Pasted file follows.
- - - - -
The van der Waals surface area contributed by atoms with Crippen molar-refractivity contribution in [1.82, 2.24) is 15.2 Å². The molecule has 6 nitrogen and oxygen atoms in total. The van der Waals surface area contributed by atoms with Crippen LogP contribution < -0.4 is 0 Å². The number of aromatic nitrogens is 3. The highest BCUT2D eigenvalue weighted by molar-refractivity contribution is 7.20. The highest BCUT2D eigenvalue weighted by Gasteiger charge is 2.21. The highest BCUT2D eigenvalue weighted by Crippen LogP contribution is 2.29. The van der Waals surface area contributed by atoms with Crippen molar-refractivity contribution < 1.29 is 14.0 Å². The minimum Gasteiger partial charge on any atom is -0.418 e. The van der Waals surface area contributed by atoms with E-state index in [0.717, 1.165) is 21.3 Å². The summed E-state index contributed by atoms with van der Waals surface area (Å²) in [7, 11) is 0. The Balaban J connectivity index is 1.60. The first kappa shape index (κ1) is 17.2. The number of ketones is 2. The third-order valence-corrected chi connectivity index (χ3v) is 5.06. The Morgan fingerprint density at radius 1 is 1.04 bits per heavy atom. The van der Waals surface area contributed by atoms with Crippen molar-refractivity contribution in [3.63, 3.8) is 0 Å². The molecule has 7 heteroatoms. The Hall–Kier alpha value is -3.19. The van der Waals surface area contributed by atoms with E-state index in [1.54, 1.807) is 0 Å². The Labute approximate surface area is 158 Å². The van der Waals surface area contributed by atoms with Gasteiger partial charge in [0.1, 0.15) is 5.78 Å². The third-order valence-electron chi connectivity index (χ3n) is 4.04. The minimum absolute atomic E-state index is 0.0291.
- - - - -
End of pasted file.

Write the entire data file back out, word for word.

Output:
The van der Waals surface area contributed by atoms with Crippen molar-refractivity contribution in [1.82, 2.24) is 15.2 Å². The molecule has 6 nitrogen and oxygen atoms in total. The van der Waals surface area contributed by atoms with Crippen LogP contribution < -0.4 is 0 Å². The number of aromatic nitrogens is 3. The highest BCUT2D eigenvalue weighted by molar-refractivity contribution is 7.20. The highest BCUT2D eigenvalue weighted by Gasteiger charge is 2.21. The highest BCUT2D eigenvalue weighted by Crippen LogP contribution is 2.29. The van der Waals surface area contributed by atoms with Crippen molar-refractivity contribution < 1.29 is 14.0 Å². The minimum Gasteiger partial charge on any atom is -0.418 e. The van der Waals surface area contributed by atoms with E-state index in [0.717, 1.165) is 21.3 Å². The summed E-state index contributed by atoms with van der Waals surface area (Å²) in [7, 11) is 0. The Balaban J connectivity index is 1.60. The first kappa shape index (κ1) is 17.2. The number of ketones is 2. The third-order valence-corrected chi connectivity index (χ3v) is 5.06. The Morgan fingerprint density at radius 1 is 1.04 bits per heavy atom. The van der Waals surface area contributed by atoms with Crippen molar-refractivity contribution in [3.63, 3.8) is 0 Å². The molecule has 7 heteroatoms. The Hall–Kier alpha value is -3.19. The van der Waals surface area contributed by atoms with E-state index in [1.54, 1.807) is 0 Å². The Labute approximate surface area is 158 Å². The van der Waals surface area contributed by atoms with Gasteiger partial charge in [0.1, 0.15) is 5.78 Å². The third-order valence-electron chi connectivity index (χ3n) is 4.04. The minimum absolute atomic E-state index is 0.0291.